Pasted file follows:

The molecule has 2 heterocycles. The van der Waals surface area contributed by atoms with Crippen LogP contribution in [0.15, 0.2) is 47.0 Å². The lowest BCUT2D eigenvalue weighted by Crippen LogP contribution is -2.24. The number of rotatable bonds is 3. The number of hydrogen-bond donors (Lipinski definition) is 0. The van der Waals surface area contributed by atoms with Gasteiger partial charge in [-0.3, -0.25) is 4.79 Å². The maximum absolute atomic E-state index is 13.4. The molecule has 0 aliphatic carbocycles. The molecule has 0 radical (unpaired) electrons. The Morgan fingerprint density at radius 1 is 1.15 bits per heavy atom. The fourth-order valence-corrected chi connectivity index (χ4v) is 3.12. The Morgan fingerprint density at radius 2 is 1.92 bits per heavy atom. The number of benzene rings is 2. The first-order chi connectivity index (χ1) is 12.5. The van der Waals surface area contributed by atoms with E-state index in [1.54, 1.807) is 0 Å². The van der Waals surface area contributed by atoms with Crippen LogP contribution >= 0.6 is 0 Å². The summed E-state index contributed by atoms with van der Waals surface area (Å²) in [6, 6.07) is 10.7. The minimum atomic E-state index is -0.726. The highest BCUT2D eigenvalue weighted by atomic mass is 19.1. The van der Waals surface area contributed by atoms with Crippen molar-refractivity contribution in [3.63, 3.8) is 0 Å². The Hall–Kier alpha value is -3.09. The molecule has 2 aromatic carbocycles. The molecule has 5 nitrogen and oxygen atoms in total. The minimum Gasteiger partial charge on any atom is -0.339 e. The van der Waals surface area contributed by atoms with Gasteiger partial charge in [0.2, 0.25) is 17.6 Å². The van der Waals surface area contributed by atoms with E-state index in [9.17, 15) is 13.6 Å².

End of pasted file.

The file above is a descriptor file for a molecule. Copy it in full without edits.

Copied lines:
The molecule has 2 heterocycles. The van der Waals surface area contributed by atoms with Crippen LogP contribution in [0.15, 0.2) is 47.0 Å². The lowest BCUT2D eigenvalue weighted by Crippen LogP contribution is -2.24. The number of rotatable bonds is 3. The number of hydrogen-bond donors (Lipinski definition) is 0. The van der Waals surface area contributed by atoms with Gasteiger partial charge in [-0.3, -0.25) is 4.79 Å². The maximum absolute atomic E-state index is 13.4. The molecule has 0 aliphatic carbocycles. The molecule has 0 radical (unpaired) electrons. The Morgan fingerprint density at radius 1 is 1.15 bits per heavy atom. The fourth-order valence-corrected chi connectivity index (χ4v) is 3.12. The Morgan fingerprint density at radius 2 is 1.92 bits per heavy atom. The number of benzene rings is 2. The first-order chi connectivity index (χ1) is 12.5. The van der Waals surface area contributed by atoms with E-state index in [1.54, 1.807) is 0 Å². The van der Waals surface area contributed by atoms with Crippen LogP contribution >= 0.6 is 0 Å². The summed E-state index contributed by atoms with van der Waals surface area (Å²) in [6, 6.07) is 10.7. The minimum atomic E-state index is -0.726. The highest BCUT2D eigenvalue weighted by atomic mass is 19.1. The van der Waals surface area contributed by atoms with Crippen molar-refractivity contribution in [3.63, 3.8) is 0 Å². The Hall–Kier alpha value is -3.09. The molecule has 2 aromatic carbocycles. The molecule has 5 nitrogen and oxygen atoms in total. The minimum Gasteiger partial charge on any atom is -0.339 e. The van der Waals surface area contributed by atoms with Gasteiger partial charge in [0.2, 0.25) is 17.6 Å². The van der Waals surface area contributed by atoms with E-state index in [9.17, 15) is 13.6 Å².